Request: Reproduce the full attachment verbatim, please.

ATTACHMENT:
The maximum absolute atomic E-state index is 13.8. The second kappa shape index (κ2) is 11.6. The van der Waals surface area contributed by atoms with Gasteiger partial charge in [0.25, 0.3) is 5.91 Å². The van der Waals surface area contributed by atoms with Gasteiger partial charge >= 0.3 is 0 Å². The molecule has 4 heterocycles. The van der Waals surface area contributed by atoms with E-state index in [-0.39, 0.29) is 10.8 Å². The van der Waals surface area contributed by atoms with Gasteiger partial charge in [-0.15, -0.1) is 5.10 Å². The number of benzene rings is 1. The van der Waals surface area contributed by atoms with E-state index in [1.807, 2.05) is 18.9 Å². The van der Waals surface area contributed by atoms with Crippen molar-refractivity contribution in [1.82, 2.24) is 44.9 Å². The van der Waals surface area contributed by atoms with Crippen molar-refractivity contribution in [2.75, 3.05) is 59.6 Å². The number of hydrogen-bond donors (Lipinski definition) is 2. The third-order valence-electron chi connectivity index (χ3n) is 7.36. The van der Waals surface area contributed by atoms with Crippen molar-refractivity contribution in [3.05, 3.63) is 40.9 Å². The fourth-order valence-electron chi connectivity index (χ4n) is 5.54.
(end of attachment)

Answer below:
The maximum absolute atomic E-state index is 13.8. The second kappa shape index (κ2) is 11.6. The van der Waals surface area contributed by atoms with Gasteiger partial charge in [0.25, 0.3) is 5.91 Å². The van der Waals surface area contributed by atoms with Gasteiger partial charge >= 0.3 is 0 Å². The molecule has 4 heterocycles. The van der Waals surface area contributed by atoms with E-state index in [-0.39, 0.29) is 10.8 Å². The van der Waals surface area contributed by atoms with Gasteiger partial charge in [-0.15, -0.1) is 5.10 Å². The number of benzene rings is 1. The van der Waals surface area contributed by atoms with E-state index in [1.807, 2.05) is 18.9 Å². The van der Waals surface area contributed by atoms with Crippen molar-refractivity contribution in [1.82, 2.24) is 44.9 Å². The van der Waals surface area contributed by atoms with Crippen molar-refractivity contribution in [2.75, 3.05) is 59.6 Å². The number of hydrogen-bond donors (Lipinski definition) is 2. The third-order valence-electron chi connectivity index (χ3n) is 7.36. The van der Waals surface area contributed by atoms with Crippen molar-refractivity contribution in [3.05, 3.63) is 40.9 Å². The fourth-order valence-electron chi connectivity index (χ4n) is 5.54.